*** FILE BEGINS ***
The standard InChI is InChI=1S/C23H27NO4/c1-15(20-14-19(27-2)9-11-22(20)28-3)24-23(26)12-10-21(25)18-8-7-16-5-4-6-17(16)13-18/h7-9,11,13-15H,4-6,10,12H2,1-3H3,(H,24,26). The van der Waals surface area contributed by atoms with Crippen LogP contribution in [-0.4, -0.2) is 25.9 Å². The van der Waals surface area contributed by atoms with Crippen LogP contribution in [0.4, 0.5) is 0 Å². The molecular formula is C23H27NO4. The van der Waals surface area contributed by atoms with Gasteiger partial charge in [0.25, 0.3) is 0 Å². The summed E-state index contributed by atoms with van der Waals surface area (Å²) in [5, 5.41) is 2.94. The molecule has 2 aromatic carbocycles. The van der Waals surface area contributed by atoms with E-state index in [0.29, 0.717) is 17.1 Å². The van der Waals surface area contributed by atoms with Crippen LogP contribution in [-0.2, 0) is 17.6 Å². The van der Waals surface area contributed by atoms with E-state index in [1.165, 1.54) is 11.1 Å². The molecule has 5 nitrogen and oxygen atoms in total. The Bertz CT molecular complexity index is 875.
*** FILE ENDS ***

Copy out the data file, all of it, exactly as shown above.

The standard InChI is InChI=1S/C23H27NO4/c1-15(20-14-19(27-2)9-11-22(20)28-3)24-23(26)12-10-21(25)18-8-7-16-5-4-6-17(16)13-18/h7-9,11,13-15H,4-6,10,12H2,1-3H3,(H,24,26). The van der Waals surface area contributed by atoms with Crippen LogP contribution in [-0.4, -0.2) is 25.9 Å². The van der Waals surface area contributed by atoms with Crippen LogP contribution in [0.4, 0.5) is 0 Å². The molecular formula is C23H27NO4. The van der Waals surface area contributed by atoms with Gasteiger partial charge in [0.25, 0.3) is 0 Å². The summed E-state index contributed by atoms with van der Waals surface area (Å²) in [5, 5.41) is 2.94. The molecule has 2 aromatic carbocycles. The van der Waals surface area contributed by atoms with E-state index in [0.29, 0.717) is 17.1 Å². The van der Waals surface area contributed by atoms with Crippen LogP contribution in [-0.2, 0) is 17.6 Å². The van der Waals surface area contributed by atoms with E-state index in [1.165, 1.54) is 11.1 Å². The molecule has 5 nitrogen and oxygen atoms in total. The Bertz CT molecular complexity index is 875.